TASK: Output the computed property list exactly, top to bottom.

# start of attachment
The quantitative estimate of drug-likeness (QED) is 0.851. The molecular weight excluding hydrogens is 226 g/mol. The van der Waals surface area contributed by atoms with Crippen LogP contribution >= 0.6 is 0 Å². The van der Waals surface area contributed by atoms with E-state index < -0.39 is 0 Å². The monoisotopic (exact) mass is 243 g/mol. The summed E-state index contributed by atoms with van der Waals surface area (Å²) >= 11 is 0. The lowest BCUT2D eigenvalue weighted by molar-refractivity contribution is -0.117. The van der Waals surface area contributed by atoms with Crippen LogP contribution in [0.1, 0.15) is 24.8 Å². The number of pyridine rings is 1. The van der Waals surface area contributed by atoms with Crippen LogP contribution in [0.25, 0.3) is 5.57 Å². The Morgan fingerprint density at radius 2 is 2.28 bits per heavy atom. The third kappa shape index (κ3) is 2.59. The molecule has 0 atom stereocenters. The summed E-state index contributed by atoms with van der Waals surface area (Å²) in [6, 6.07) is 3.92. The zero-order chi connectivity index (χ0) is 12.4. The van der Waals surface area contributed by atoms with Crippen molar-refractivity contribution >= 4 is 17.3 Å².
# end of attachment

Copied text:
The quantitative estimate of drug-likeness (QED) is 0.851. The molecular weight excluding hydrogens is 226 g/mol. The van der Waals surface area contributed by atoms with Crippen LogP contribution >= 0.6 is 0 Å². The van der Waals surface area contributed by atoms with E-state index < -0.39 is 0 Å². The monoisotopic (exact) mass is 243 g/mol. The summed E-state index contributed by atoms with van der Waals surface area (Å²) >= 11 is 0. The lowest BCUT2D eigenvalue weighted by molar-refractivity contribution is -0.117. The van der Waals surface area contributed by atoms with Crippen LogP contribution in [0.1, 0.15) is 24.8 Å². The number of pyridine rings is 1. The van der Waals surface area contributed by atoms with Crippen LogP contribution in [0.25, 0.3) is 5.57 Å². The Morgan fingerprint density at radius 2 is 2.28 bits per heavy atom. The third kappa shape index (κ3) is 2.59. The molecule has 0 atom stereocenters. The summed E-state index contributed by atoms with van der Waals surface area (Å²) in [6, 6.07) is 3.92. The zero-order chi connectivity index (χ0) is 12.4. The van der Waals surface area contributed by atoms with Crippen molar-refractivity contribution >= 4 is 17.3 Å².